Divide the players into three teams of four, making sure each team wears a different color bib.

Position two teams as the attacking teams in the outer zones, and assign one team as the defending team outside the central zone.

Make sure you have plenty of soccer balls ready.

Playing the game

Start the game with the two attacking teams having the ball in their respective zones.

The defending team sends two players into one of the attacking teams’ zones to try and win the ball.

The attacking team must make at least four consecutive passes within their zone before attempting to switch the ball to the other attacking team in the opposite zone.

The objective is to execute a successful switch, where the ball travels from one attacking team to the other through the central zone.

If the attacking team successfully switches the ball, the two defending players from the initial zone return to the halfway point, and the other two defending players enter the new attacking team’s zone to try and win possession.

If the ball goes out of play or the attacking team fails to execute a successful switch, they become the defending team, and the previous defending team takes their place as attackers.

4v2 To Goal

This drill includes shooting and provides players with opportunities to practice passing, receiving, and finishing skills.

Setting up

Prepare a penalty area or use small cones to create a similar-sized grid.

Divide the players into two teams of five, making sure each team wears different color bibs.

Assign one team as the attacking team and the other team as the defending team.

Position the attacking team with four players inside the penalty area and have one player designated as the “server” outside the area.

The defending team should have a goalkeeper and two players positioned on each side of the goal.

Playing the game

The “server” starts the game by playing a ball into one of the attacking players inside the penalty area.

At the same time, one player from each side of the goal for the defending team enters the penalty area to create a 4v2 situation.

The objective for the attacking team is to complete at least three consecutive passes before attempting to shoot and score a goal.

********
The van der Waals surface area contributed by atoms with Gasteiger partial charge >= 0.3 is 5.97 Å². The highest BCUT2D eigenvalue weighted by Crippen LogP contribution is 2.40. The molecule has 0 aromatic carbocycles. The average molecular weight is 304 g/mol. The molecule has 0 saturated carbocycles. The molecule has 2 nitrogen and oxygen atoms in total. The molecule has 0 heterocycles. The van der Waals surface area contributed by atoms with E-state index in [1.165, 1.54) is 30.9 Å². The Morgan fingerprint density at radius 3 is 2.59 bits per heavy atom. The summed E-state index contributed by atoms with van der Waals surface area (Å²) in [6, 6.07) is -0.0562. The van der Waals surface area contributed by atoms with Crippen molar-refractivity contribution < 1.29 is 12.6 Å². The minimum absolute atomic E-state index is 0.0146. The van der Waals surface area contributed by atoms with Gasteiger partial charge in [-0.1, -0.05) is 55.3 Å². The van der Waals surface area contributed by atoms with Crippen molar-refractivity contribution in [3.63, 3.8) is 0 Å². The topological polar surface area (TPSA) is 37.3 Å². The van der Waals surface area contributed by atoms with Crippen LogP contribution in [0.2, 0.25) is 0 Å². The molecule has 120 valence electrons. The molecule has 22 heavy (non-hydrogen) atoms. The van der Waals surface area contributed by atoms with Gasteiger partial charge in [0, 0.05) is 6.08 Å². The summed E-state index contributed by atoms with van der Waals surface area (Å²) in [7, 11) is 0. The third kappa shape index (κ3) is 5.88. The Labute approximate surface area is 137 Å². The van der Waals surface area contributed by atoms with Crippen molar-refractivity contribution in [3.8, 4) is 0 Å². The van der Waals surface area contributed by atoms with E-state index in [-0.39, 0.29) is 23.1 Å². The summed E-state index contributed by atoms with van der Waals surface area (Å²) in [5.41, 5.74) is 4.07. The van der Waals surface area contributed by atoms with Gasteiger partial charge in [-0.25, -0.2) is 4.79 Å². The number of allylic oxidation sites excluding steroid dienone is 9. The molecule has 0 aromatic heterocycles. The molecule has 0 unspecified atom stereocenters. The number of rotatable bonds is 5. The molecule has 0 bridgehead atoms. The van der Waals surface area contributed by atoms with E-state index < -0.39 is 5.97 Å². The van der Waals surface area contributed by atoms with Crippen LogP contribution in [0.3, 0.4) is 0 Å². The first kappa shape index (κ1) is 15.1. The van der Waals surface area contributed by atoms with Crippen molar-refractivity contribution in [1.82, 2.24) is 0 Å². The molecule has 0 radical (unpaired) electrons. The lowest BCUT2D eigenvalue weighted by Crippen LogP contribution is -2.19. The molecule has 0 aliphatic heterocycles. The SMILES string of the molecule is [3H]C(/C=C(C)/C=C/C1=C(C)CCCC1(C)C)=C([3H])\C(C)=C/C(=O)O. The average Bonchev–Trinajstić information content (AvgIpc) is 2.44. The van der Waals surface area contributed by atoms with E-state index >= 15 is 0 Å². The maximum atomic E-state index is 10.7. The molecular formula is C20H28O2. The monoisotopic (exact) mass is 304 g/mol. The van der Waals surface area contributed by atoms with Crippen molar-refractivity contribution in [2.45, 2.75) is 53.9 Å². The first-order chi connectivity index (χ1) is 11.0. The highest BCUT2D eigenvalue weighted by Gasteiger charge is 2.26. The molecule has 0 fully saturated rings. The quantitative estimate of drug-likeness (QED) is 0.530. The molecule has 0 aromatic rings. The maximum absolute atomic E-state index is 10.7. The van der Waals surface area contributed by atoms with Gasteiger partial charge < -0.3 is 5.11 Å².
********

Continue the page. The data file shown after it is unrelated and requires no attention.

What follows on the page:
The defending team aims to win the ball and clear it out of play.

Once the ball goes out of play or a goal is scored, the server plays in another ball to restart the game.

After 5-10 minutes of play, have the teams switch roles, with the attacking team becoming the defending team and vice versa.

Keep track of the number of goals scored by each team.

The team with the most goals at the end of the designated time is declared the winner.

Other Fun & Engaging Rondo Drills

4v1 Rondo

Four players try to keep the ball away from one defender in a small space.

The focus is on passing quickly, moving around, and making good choices.

Diamond Rondo

This uses a diamond-shaped area with players at each point of the diamond.

The goal is to keep the ball by using good angles, passing quickly, and having options for support.

Continuous Rondo

Players stand in a big circle, and when they lose the ball, the player who made the mistake becomes the defender.

This drill helps with changing quickly between offense and defense and keeping a fast pace.

Overload Rondo

In this version, one team has more players than the other, giving them an advantage.

The challenge is for the team with fewer players to work on defending and trying to take the ball away.

Rondo with Restrictions

This one has specific rules or limits, like only being allowed a certain number of touches, passing with only one touch, or using certain areas of the field.

These rules help players improve their skills and make good decisions when they’re under pressure.


Why is it called a rondo?

In the rondo drill, the term “rondo” comes from the word “round” and it describes the shape that the passing team forms during the exercise.

Are rondos difficult?

The difficulty level of rondos can be adjusted based on your preferences.

For instance, if you use smaller grids and have fewer pressers or defenders, it will make the drill easier for the passing team.

Modifying the size of the playing area and the number of opposing players, you can adapt the challenge level to suit the skill level and objectives of your training session.

Can anyone do a rondo?


Rondos are accessible to anyone who the willingness to learn. With practice and patience, anyone can participate in and benefit from the drills.

How many people do you need for a rondo?

When it comes to the numbers involved in a rondo, it can vary greatly, but you’ll need at least three players to play the drill.

Ideally, you would have more players to resemble a traditional rondo setup. At a minimum, you would need two players as passers and one player as the presser or defender.

However, having additional players on the passing team would allow for a more effective and dynamic rondo practice.

How do I set up a rondo in training?

The article above provides a comprehensive explanation of the steps involved in setting up a rondo drill.

It offers detailed guidance on creating the necessary playing area, dividing players into teams, and providing specific instructions for gameplay.